QR codes used in manhunt

Vancouver police are using a hightech wanted poster to drum up new leads in the hunt for a serial sex attacker who targets young women after they leave the downtown nightclub district.

Police installed 300 posters with QR (quick response) codes Monday on the backs of toilet-stall doors in both men’s and women’s washrooms in targeted bars on Granville Street, according to Sgt. Matt Clarke of the sex crimes unit.

It’s the first time the unit has used the new technology to help it generate more tips for its investigation.

The square bar codes link any smartphone with a QR scanner to information about the sex attacker, including composite sketches and descriptions of the man, as well as descriptions of two cars the man might have used to flee attack locations, Clarke said Wednesday.

« We’re hopeful this will generate key pieces of information we haven’t yet secured, » he said.

In January, police appealed for public help in catching a man in his 20s or 30s that DNA evidence showed had attacked three women under 30 on their way home from a bar in the early morning.

The decision to use the new technology was based on the age ranges of both the attacker and the victims.

Police believe young people who frequent Granville Street clubs are more likely to be high-tech savvy and seek their information through less conventional sources than newspapers or TV news.

« It’s a younger group of people with a different lifestyle and different habits and they consume media differently, » Clarke said. « We just tried to find a way to reach them.

« This is a tactic we’ve identified to get information in front of the right eyes. »

But Clarke said the move is not so much about being on the cutting edge of technology as about using any and all available means to catch the sex attacker.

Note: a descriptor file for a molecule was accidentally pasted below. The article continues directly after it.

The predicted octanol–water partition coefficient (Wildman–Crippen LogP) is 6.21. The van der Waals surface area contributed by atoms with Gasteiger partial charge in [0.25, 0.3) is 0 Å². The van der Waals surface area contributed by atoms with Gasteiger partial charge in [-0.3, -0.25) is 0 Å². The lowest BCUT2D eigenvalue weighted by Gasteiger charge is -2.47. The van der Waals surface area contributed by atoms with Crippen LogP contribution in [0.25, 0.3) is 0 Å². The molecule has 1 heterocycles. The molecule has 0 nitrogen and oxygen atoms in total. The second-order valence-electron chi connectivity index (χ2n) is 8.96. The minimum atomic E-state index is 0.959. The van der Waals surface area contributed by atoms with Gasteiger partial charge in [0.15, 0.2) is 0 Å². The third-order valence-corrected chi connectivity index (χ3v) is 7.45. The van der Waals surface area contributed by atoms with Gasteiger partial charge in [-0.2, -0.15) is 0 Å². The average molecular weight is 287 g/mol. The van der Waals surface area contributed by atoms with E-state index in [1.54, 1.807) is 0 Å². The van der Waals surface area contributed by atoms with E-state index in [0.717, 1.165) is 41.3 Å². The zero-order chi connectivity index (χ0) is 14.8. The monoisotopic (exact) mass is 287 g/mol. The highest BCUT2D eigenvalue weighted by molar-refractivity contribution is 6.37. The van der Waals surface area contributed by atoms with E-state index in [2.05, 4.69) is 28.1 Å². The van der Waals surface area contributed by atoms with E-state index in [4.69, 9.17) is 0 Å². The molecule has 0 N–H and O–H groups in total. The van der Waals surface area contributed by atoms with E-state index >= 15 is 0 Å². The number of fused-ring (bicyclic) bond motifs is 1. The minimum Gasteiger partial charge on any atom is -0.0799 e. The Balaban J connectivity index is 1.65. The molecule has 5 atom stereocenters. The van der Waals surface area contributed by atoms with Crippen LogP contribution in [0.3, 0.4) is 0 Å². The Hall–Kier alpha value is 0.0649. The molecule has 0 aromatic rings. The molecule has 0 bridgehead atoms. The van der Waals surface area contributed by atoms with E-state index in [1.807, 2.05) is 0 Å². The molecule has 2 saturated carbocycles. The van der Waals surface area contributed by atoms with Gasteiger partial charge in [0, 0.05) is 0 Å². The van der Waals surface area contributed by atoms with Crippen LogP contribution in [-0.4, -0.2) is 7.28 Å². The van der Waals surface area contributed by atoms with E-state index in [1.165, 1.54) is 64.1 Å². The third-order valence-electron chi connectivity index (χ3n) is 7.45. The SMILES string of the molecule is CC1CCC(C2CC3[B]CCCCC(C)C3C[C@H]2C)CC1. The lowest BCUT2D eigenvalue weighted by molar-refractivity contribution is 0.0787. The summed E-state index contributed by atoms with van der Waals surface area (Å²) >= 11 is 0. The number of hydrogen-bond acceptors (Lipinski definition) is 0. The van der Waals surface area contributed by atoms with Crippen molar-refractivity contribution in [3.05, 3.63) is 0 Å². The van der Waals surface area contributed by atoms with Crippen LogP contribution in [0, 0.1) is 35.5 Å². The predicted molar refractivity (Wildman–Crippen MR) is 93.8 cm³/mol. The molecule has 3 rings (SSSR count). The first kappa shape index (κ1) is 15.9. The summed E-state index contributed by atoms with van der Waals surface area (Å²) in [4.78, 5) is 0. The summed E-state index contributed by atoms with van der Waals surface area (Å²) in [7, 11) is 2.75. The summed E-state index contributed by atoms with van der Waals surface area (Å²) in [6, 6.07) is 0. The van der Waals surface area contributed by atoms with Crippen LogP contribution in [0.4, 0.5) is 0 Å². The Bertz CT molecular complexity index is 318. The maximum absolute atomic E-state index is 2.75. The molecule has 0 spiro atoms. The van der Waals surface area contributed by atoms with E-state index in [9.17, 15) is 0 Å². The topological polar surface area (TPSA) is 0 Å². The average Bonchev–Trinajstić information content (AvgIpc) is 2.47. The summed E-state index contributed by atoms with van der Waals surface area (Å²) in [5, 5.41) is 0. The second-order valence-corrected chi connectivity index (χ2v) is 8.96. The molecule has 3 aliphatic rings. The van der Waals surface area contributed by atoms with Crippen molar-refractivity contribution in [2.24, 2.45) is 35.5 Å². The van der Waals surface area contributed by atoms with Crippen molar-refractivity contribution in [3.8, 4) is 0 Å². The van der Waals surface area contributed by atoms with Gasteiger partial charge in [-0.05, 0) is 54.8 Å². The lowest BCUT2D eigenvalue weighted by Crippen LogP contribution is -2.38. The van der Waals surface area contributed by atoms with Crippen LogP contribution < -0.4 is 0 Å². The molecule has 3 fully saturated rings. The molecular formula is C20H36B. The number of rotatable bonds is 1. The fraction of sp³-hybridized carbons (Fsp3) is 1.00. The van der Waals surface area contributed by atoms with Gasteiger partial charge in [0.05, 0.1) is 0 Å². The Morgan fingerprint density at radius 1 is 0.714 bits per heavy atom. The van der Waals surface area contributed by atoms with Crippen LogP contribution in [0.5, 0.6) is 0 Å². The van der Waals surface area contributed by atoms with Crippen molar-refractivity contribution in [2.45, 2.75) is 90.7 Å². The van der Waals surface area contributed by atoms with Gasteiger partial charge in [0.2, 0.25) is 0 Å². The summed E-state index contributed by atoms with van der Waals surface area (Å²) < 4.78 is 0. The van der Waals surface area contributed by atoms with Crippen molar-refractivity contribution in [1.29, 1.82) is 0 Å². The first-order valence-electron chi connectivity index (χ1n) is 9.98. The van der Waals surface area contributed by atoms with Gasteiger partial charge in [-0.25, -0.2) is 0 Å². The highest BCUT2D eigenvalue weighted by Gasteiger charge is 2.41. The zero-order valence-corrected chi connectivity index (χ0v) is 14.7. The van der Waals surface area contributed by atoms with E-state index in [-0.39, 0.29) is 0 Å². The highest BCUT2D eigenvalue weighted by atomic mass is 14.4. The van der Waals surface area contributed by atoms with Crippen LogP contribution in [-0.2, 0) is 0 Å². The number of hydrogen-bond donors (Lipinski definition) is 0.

« We’re very outcome-oriented, » he said, adding it’s the police’s top priority to catch the man, prosecute him and, ultimately, stop the attacks.

Police said in January that they believed five other similar assaults were connected to the man but are unconfirmed by DNA.

Since then, one more assault, also unconfirmed by DNA, takes the total of potentially connected assaults up to six, Clarke said.

The tally of DNA-confirmed and not-DNA-confirmed attacks comes to nine.

The first attack dates to July 1, 2009, and occurred in the 1600-block West 4th Avenue off-ramp of the Granville Street Bridge.

The second attack happened Nov. 15, 2009, in the 900-block Beach Avenue just after the victim entered a lobby.

The third attack occurred June 12, 2010, at Marinaside Crescent and Drake Street.

Police describe the man as having olive or tanned skin, with dark hair that is curly, but slicked back. He’s well dressed and well groomed, in his 20s or 30s and of average build and medium height.
He relies on surprise and circumstance to attack and police are urging women to be vigilant for their safety, especially when walking alone at night.

Police think he either targets women at clubs, stalks them and attacks them on their way home, or he waits in residential areas for potential targets to show up.

Anyone with information is asked to call police at 604-717-0602 or Crime Stoppers at 1-800-222-8477.

Source : The Province

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